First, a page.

Arlington County police are investigating the death of Paul E. Thompson, a county jail inmate who was arrested last month on a trespassing charge and held without bond while authorities tried to determine his identity and address mental health needs that complicated his criminal case, law enforcement officials said. A spokeswoman for the Arlington police said investigators are also awaiting the results of his autopsy by the Office of the Chief Medical Examiner.
Thompson was the sixth inmate to die in the Arlington County Detention Facility since August 2015. His death also comes in the midst of a national movement to find alternatives to incarceration, particularly for defendants who have been charged with minor offenses.
Law enforcement officials said Thompson, 41, died Tuesday in the detention facility. He had refused to identify himself and declined to cooperate in his medical care since his arrest by Arlington police Jan. 13, authorities said.
A motion had been filed in General District Court to determine whether Thompson, who was homeless and suffering from alcoholism and mental health problems, was competent to stand trial, according to court records and interviews with county law enforcement officials.
These officials said such proceedings — known as “169” proceedings because of their statutory code — can help set in motion efforts to stabilize and provide health care for defendants who are often severely mentally ill, homeless, suffering from substance abuse or all of the above.
But the process also takes time, and finding available psychiatric beds has become difficult at a time when the pandemic has limited their supply and local and regional jails have been overwhelmed with large numbers of mentally ill criminal defendants. Last summer, Virginia closed five of the commonwealth’s eight adult mental health hospitals because of unprecedented staffing shortages.
“I think the reality is the system is failing people in our community who are suffering from addiction and suffering from mental health issues,” Arlington County Sheriff Beth Arthur said in an interview. “They’re being arrested, and they’re being arrested for nonviolent charges, and they’re being brought to jail, and they’re not given bond.”
Arthur said the jail’s corrections and medical staff had done everything possible to address Thompson’s medical and mental health issues while pushing the legal and judicial system to move forward on a competency review in the hopes of obtaining court-ordered intervention for him. Thompson’s competency hearing was scheduled to be heard Feb. 8.
“It’s really troubling that six people have died in custody here in seven years,” said Bradley Haywood, chief public defender in Arlington, adding that his ability to speak about Thompson’s case was limited because of attorney-client privilege and because he didn’t yet know all the circumstances of Thompson’s death.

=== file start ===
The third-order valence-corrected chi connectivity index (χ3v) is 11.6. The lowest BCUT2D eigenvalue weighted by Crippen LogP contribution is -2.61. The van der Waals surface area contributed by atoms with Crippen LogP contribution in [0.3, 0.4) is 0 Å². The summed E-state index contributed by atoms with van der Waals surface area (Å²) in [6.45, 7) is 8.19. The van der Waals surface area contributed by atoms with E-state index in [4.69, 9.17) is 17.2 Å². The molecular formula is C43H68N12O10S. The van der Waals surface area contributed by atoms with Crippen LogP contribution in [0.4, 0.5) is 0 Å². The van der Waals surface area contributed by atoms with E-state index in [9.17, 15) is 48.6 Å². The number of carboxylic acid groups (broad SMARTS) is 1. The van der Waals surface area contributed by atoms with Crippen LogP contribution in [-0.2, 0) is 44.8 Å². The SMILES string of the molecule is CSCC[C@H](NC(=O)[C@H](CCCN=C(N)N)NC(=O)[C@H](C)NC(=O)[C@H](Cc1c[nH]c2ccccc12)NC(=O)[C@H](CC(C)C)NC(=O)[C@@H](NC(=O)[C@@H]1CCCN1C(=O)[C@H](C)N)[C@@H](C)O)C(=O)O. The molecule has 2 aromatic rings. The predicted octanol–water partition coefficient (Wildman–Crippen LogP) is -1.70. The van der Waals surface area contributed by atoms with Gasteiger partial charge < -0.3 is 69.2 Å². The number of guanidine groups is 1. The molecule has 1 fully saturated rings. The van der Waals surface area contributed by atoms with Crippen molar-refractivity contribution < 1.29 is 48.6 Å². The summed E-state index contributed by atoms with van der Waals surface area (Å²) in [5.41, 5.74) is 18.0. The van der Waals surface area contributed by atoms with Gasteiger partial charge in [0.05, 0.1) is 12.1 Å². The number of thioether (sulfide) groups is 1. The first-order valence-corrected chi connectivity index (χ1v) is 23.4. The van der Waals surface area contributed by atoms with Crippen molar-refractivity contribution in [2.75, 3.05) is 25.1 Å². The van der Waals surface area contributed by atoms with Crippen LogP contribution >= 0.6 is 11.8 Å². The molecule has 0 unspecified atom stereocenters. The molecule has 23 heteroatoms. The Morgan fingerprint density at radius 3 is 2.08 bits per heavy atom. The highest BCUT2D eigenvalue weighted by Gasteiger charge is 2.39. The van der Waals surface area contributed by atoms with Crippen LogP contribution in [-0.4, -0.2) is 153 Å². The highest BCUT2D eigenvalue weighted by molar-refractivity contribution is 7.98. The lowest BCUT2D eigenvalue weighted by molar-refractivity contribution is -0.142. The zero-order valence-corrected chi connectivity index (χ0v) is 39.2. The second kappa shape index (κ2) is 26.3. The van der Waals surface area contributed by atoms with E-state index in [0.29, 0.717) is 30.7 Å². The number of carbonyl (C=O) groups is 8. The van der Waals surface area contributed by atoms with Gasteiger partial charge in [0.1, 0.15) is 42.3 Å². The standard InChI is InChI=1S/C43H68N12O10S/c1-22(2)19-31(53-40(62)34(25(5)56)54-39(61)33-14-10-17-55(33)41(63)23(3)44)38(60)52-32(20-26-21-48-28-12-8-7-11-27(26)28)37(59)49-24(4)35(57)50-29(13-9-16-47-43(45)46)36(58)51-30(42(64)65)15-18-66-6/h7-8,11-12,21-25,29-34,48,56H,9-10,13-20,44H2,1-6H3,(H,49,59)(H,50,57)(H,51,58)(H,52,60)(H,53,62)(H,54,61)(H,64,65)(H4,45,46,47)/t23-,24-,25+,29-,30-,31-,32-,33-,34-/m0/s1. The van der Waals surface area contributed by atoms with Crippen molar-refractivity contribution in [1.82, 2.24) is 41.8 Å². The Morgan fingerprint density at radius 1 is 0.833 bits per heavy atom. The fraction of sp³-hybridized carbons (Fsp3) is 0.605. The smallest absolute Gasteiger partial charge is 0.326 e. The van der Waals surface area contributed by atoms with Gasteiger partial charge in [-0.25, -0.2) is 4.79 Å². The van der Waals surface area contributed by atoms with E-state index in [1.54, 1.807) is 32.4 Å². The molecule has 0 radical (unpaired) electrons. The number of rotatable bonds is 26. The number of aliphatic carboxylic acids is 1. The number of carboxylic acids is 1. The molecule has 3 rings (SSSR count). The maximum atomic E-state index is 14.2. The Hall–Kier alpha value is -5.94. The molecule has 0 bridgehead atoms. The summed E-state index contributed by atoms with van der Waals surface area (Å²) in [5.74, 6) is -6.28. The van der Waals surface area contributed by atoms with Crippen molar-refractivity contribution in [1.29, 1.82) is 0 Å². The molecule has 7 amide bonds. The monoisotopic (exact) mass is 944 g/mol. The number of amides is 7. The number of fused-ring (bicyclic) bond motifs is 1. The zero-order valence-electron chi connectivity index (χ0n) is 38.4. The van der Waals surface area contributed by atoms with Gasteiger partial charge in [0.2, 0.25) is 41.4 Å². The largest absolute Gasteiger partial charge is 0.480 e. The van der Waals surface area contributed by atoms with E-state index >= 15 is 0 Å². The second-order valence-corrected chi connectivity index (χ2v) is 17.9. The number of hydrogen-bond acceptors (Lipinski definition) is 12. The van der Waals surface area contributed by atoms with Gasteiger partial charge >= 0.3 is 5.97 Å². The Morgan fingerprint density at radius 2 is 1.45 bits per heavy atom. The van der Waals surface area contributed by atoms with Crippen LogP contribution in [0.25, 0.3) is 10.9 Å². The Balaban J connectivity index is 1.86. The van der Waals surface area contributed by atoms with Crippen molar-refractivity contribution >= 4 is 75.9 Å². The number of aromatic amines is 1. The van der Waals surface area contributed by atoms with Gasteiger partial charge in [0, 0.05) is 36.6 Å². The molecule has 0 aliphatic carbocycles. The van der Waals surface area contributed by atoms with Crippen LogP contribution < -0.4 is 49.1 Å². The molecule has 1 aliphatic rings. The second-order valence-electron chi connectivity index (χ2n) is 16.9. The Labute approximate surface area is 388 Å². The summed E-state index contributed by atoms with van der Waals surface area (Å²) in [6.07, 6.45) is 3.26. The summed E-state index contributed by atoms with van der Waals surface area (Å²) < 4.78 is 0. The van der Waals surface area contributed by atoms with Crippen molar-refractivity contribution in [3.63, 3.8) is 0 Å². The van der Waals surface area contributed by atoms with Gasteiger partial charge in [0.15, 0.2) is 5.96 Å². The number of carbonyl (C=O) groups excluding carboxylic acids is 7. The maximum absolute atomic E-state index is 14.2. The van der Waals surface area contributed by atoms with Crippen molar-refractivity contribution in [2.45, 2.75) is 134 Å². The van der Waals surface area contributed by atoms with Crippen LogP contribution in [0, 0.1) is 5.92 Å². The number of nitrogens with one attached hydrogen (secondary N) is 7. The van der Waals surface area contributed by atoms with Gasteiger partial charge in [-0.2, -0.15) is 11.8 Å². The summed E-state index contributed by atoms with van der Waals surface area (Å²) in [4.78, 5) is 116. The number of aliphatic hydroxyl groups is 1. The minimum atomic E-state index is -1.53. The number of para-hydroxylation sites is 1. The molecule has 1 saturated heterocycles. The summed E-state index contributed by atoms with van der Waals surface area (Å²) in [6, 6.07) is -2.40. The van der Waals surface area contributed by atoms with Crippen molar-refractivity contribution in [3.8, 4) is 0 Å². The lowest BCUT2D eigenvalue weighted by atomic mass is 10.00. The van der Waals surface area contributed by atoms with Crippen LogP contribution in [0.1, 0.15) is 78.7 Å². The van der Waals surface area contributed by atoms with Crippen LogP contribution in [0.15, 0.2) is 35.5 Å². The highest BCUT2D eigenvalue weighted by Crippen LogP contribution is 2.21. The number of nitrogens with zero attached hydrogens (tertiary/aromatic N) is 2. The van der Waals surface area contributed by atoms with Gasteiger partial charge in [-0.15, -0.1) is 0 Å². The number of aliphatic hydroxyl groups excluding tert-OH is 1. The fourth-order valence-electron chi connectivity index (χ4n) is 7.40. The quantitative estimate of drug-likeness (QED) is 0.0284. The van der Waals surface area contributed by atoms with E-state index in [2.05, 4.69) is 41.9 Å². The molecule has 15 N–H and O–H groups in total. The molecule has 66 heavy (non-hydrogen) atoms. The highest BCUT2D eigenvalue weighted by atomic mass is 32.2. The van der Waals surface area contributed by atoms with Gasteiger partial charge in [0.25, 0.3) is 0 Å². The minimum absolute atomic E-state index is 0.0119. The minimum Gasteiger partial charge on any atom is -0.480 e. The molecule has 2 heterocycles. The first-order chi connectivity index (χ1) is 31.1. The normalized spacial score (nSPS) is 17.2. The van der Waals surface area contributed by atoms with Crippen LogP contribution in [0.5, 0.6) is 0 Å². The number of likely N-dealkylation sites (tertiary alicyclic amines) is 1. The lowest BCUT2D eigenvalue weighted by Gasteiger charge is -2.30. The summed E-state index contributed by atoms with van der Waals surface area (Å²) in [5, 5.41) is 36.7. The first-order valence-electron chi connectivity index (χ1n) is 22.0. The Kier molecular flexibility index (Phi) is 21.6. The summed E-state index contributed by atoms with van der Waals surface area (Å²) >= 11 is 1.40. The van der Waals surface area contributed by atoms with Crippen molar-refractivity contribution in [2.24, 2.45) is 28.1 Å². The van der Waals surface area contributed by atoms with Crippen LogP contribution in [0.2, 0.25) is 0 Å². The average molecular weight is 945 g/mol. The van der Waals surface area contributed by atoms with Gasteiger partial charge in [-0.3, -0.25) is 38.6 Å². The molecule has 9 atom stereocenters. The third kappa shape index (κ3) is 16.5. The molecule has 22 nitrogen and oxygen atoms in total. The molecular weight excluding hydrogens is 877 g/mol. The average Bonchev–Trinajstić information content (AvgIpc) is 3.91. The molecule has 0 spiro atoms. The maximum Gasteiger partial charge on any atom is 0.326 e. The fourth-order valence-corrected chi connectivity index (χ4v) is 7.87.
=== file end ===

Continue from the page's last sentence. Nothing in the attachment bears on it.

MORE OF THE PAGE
“Something went terribly wrong,” Haywood said. “I would want to know more details about the medical treatment he received at the jail. So many of the people who are dying in custody are people [for whom] behavioral health is implicated. It highlights that we need a new paradigm. This is broken.”
Parisa Dehghani-Tafti, who is commonwealth’s attorney for Arlington and Falls Church, was first elected in 2019 to a four-year term after running on a campaign of reform. Her office has opposed the use of cash bail for minor offenses, allowing people to go free without posting bond. In this case, prosecutors told the court they would not be opposed to Thomson’s release if he could be positively identified, Dehghani-Tafti said.
The series of in-custody deaths in Arlington’s lockup — including three since October 2020 — prompted the sheriff’s office to cancel the contract of the jail’s former medical provider, Corizon Health, in October. The new provider, Richmond-based Mediko, took over as the jail’s health-care provider in November; the new contract was finalized Wednesday, sheriff’s spokeswoman Maj. Tara Johnson said.
Thompson was charged with a class-one misdemeanor Jan. 13 at Pentagon Centre, according to the warrant filed in General District Court and a police summary provided by Arlington police spokeswoman Ashley Savage.
Police, summoned about 3:30 p.m. to the 1200 block of S. Hayes Street, were told by the security guard that Thompson had been asked to leave the premises. Police advised Thompson that he would have to move to public property, but Thompson failed to comply, and he was taken into custody. A short time later, a magistrate at the detention center issued the warrant for his arrest, and he was booked as “John Doe,” of no fixed address. He was positively identified by police Jan. 21.